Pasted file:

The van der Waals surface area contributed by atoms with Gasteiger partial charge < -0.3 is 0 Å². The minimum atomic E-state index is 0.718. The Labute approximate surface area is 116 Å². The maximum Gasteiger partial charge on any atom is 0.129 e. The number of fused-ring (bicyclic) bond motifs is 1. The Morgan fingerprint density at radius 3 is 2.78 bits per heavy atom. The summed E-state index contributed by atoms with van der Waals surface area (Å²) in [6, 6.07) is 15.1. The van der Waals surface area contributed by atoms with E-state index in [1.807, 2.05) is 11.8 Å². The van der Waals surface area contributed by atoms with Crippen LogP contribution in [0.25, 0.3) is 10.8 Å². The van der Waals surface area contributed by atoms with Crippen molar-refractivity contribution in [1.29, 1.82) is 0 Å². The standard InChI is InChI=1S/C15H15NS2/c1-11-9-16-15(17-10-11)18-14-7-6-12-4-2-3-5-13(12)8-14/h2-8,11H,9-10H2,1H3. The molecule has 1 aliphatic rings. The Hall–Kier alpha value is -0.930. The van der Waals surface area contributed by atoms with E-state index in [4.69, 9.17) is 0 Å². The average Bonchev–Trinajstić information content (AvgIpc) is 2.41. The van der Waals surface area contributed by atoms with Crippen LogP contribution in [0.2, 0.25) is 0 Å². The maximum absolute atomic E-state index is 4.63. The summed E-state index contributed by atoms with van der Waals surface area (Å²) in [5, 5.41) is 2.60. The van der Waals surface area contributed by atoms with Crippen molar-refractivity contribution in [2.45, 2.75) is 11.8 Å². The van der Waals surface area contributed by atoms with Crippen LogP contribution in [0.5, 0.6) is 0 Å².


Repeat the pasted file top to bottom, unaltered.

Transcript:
The van der Waals surface area contributed by atoms with Gasteiger partial charge < -0.3 is 0 Å². The minimum atomic E-state index is 0.718. The Labute approximate surface area is 116 Å². The maximum Gasteiger partial charge on any atom is 0.129 e. The number of fused-ring (bicyclic) bond motifs is 1. The Morgan fingerprint density at radius 3 is 2.78 bits per heavy atom. The summed E-state index contributed by atoms with van der Waals surface area (Å²) in [6, 6.07) is 15.1. The van der Waals surface area contributed by atoms with E-state index in [1.807, 2.05) is 11.8 Å². The van der Waals surface area contributed by atoms with Crippen LogP contribution in [0.25, 0.3) is 10.8 Å². The van der Waals surface area contributed by atoms with Crippen molar-refractivity contribution in [1.29, 1.82) is 0 Å². The standard InChI is InChI=1S/C15H15NS2/c1-11-9-16-15(17-10-11)18-14-7-6-12-4-2-3-5-13(12)8-14/h2-8,11H,9-10H2,1H3. The molecule has 1 aliphatic rings. The Hall–Kier alpha value is -0.930. The van der Waals surface area contributed by atoms with E-state index in [4.69, 9.17) is 0 Å². The average Bonchev–Trinajstić information content (AvgIpc) is 2.41. The van der Waals surface area contributed by atoms with Crippen LogP contribution in [0.2, 0.25) is 0 Å². The maximum absolute atomic E-state index is 4.63. The summed E-state index contributed by atoms with van der Waals surface area (Å²) in [5, 5.41) is 2.60. The van der Waals surface area contributed by atoms with Crippen molar-refractivity contribution in [2.45, 2.75) is 11.8 Å². The van der Waals surface area contributed by atoms with Crippen LogP contribution in [0.5, 0.6) is 0 Å².